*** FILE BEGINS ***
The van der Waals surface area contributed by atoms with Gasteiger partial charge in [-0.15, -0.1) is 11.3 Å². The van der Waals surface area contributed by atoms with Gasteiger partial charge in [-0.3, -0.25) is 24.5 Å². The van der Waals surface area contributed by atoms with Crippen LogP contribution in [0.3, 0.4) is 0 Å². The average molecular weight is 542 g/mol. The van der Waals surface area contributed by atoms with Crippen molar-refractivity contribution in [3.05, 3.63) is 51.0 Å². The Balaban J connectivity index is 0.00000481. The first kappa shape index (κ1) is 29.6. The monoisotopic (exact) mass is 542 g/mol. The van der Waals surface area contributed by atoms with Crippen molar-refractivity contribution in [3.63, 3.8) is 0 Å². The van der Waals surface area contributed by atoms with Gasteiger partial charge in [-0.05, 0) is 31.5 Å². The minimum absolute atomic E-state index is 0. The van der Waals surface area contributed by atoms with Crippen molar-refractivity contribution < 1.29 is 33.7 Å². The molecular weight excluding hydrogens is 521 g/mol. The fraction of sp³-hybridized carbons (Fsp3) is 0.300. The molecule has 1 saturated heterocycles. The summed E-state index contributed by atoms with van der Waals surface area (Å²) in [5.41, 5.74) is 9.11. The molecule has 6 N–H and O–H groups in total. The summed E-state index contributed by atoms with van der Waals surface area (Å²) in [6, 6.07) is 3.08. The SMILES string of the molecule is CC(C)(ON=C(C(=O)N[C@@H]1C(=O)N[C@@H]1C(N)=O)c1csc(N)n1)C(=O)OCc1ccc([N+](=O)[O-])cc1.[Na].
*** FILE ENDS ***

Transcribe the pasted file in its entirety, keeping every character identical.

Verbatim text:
The van der Waals surface area contributed by atoms with Gasteiger partial charge in [-0.15, -0.1) is 11.3 Å². The van der Waals surface area contributed by atoms with Gasteiger partial charge in [-0.3, -0.25) is 24.5 Å². The van der Waals surface area contributed by atoms with Crippen LogP contribution in [0.3, 0.4) is 0 Å². The average molecular weight is 542 g/mol. The van der Waals surface area contributed by atoms with Crippen molar-refractivity contribution in [3.05, 3.63) is 51.0 Å². The Balaban J connectivity index is 0.00000481. The first kappa shape index (κ1) is 29.6. The monoisotopic (exact) mass is 542 g/mol. The van der Waals surface area contributed by atoms with Crippen molar-refractivity contribution in [3.63, 3.8) is 0 Å². The van der Waals surface area contributed by atoms with Gasteiger partial charge in [-0.05, 0) is 31.5 Å². The minimum absolute atomic E-state index is 0. The van der Waals surface area contributed by atoms with Crippen molar-refractivity contribution < 1.29 is 33.7 Å². The molecular weight excluding hydrogens is 521 g/mol. The fraction of sp³-hybridized carbons (Fsp3) is 0.300. The molecule has 1 saturated heterocycles. The summed E-state index contributed by atoms with van der Waals surface area (Å²) in [5.41, 5.74) is 9.11. The molecule has 6 N–H and O–H groups in total. The summed E-state index contributed by atoms with van der Waals surface area (Å²) in [6, 6.07) is 3.08. The SMILES string of the molecule is CC(C)(ON=C(C(=O)N[C@@H]1C(=O)N[C@@H]1C(N)=O)c1csc(N)n1)C(=O)OCc1ccc([N+](=O)[O-])cc1.[Na].